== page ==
(CBS) – It happened again: A suburban man says police officers twice targeted and harassed him, using racial slurs and even a bogus arrest.
CBS 2’s Dave Savini investigates.READ MORE: RealTime Weather Alert: Wet And Windy Through Monday Morning, Flooding Possible
George Taylor previously told CBS 2 he was the victim of misconduct – an incident caught on dash-cam video.
Now, there’s been another alleged run-in with officers – and another video.
“Same police department, same officers,” Taylor says of the Montgomery police force.
The first was back in 2009, during a traffic stop with his then-girlfriend and children.
Taylor says officers called his group a racial epithet. Racially charged words were recorded, which led to a three-day suspension for one officer and an out-of-court financial settlement by the western suburban village.
“Don’t worry … you’ll make up for it next time,” another officer was recorded saying.
Taylor says that promise was kept during the most recent run-in with the same officers, in 2014.READ MORE: Man, Woman Shot In Vehicle On Kedzie Avenue In East Garfield Park, Go On To Crash In Humboldt Park With Child In Car
He says he walked outside to see what was happening with his girlfriend, her son and police when officers approached him and took him down to the ground. He says officers kicked him in the head and used racial slurs.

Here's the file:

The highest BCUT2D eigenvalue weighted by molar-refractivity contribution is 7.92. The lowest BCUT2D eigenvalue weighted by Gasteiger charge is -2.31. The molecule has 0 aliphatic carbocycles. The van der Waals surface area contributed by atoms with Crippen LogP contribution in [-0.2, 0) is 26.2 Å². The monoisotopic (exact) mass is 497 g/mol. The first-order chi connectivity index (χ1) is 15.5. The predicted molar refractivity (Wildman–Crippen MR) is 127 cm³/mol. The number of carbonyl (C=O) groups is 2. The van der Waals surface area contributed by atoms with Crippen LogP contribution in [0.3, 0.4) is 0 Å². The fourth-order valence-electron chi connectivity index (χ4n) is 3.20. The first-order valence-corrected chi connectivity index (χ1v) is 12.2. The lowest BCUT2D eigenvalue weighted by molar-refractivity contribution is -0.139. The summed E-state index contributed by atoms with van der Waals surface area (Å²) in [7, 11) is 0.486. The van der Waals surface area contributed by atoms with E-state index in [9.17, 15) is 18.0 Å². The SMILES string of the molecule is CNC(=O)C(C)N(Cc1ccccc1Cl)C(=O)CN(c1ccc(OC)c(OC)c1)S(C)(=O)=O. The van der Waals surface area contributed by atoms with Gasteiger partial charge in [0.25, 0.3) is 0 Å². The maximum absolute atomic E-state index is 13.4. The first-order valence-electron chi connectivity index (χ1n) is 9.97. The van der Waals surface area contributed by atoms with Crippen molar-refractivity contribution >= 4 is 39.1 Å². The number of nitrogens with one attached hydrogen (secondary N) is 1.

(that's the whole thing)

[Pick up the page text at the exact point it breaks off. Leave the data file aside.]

“I had a tooth knocked out,” Taylor said. “I had a bruise on the right side of my head.”
Michael Schmiege, Taylor’s lawyer, filed a federal lawsuit against Montgomery Police.
“It’s crystal-clear retaliation,” Schmiege says. “I don’t think these officers were counting on the fact that it was all going to be caught on tape the second time around.”
The dash camera video from the most recent case didn’t come from a Montgomery police car. It came from a Kendall County sheriff’s squad car that recorded the takedown.
Montgomery Police Chief Daniel Meyers said he could not comment on a pending lawsuit.
A Kendall County judge acquitted Taylor of resisting arrest. Judge Phillip G. Montgomery, after repeatedly watching the video, disputed police claims Taylor was yelling and agitated and that he pulled away from police.
The judge noted only six seconds passed from when police approached Taylor and asked his name to when they had him on the ground.MORE NEWS: Riggs, Kenosha County Sheriff's K-9 Shot By Chicago Homicide Suspect, Is Released From Veterinary Hospital To Applause
Taylor has moved out of the village.